Lucerne’s extensive root system enables the crop to produce good yields even under relatively dry conditions. Lucerne perennial nature means that once successfully established reliable production could be expected for at least the following 3-4 years.
With a lower cell wall content than grass lucerne is highly digestible and intake tends to be high. Protein and mineral contents are also high making lucerne a valuable alternative forage. It is particularly suitable as a complementary feed when feed alongside maize silage.
When lucerne is to be established under irrigation, it is especially desirable to prepare a fine and firm seedbed. As the soil will be irrigated for a number of seasons, well laid out beds save costs and ensure high yields. As efficient weed control is practically impossible in new established lucerne lands, the preparation of the soil must be such that the seedbed is practically weed free at the time of establishment. It must always be kept in mind that lucerne usually remains on the land of a number of years and that good soil preparation before establishment is of the utmost importance because this will eliminate future problems.
1. Choose a area that is well drained and spray out to eliminate all weeds.
2. Soil test to determine crop time and nutrient requirements.
3. Cultivate to achieve a fine, even seedbed with no compaction layers.
4. Plant high quality, certified seed.
5. Avoid sowing lucerne seed into dry soils.
6. Plant coated seed and sow at 12 – 18 kg/ha.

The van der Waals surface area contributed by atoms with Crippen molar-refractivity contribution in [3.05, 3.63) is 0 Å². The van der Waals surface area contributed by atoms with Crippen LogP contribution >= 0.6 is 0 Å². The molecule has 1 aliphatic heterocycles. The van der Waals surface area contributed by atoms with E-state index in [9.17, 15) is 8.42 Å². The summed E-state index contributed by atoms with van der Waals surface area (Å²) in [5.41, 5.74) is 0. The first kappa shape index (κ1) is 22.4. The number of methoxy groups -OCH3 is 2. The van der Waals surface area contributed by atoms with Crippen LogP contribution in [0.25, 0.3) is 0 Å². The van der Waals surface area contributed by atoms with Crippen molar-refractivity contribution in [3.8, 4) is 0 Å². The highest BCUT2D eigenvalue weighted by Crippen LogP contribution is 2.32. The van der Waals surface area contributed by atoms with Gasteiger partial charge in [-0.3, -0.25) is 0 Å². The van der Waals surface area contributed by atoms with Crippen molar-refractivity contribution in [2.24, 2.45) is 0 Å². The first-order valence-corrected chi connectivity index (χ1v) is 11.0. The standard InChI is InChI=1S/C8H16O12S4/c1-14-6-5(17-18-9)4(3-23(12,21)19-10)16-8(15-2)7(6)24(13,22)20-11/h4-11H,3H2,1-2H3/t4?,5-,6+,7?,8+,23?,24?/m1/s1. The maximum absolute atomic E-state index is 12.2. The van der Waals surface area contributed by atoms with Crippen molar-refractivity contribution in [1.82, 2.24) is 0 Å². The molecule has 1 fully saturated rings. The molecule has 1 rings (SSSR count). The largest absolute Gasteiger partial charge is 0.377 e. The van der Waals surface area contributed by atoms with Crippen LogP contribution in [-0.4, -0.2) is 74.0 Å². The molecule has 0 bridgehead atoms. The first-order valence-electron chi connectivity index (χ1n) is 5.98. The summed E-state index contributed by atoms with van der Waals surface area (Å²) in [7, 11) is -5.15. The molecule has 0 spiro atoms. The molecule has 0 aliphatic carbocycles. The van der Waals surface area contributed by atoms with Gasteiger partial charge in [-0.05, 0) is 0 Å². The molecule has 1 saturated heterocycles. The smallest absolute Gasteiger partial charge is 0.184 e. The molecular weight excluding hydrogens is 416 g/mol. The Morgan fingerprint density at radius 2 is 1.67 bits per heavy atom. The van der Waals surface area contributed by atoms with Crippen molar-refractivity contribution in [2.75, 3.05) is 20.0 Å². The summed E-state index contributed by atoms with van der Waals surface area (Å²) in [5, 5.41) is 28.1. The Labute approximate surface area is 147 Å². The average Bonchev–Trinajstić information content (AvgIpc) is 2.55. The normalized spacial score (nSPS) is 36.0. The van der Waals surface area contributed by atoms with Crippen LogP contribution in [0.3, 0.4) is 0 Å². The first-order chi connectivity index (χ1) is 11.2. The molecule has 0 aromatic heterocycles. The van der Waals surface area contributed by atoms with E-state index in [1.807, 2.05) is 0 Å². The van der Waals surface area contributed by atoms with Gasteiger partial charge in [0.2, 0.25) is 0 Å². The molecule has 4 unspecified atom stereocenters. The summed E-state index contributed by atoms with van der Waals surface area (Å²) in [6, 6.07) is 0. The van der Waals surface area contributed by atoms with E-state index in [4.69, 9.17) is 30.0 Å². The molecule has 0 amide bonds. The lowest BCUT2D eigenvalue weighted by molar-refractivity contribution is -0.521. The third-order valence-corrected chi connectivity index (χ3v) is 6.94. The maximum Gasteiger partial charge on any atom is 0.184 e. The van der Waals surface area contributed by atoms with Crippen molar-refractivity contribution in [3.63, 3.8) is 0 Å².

Lucerne is a small seed with a limited supply of stored energy to support the developing seeding. Therefore, correct seeding depth is very important. Placing seed in a moist soil at a uniform relatively shallow depth maximizes germination an emergence.
Plant lucerne no deeper than 25mm with the optimal soil depth ranging from 6-12mm on clay and loam soils and 12-25mm on sand. Lucerne seedlings that do emerge from deeper than 25mm are weaker because of the energy expended during germination. Use the shallow depth for early spring seedlings when moisture is more abundant.
Cutting fresh lucerne at the optimal stage of maturity and feeding it directly to animals year round would supply the highest quality and most palatable feed possible. In addition, field and storage losses would be minimized. However, fluctuations in seasonal growth and plant maturity as well as changing animal feed requirements may make it necessary to harvest and store the lucerne crop to maximize both quality and quantity.
Silage compared to hay:
1. Lower field losses when harvested as silage.
2. Less leaf loss resulting in more nutrients for feeding.
3. Consistent forage quality.
4. Greater ability to harvest the crop at ideal maturity as less rain-free weather is required for silage.
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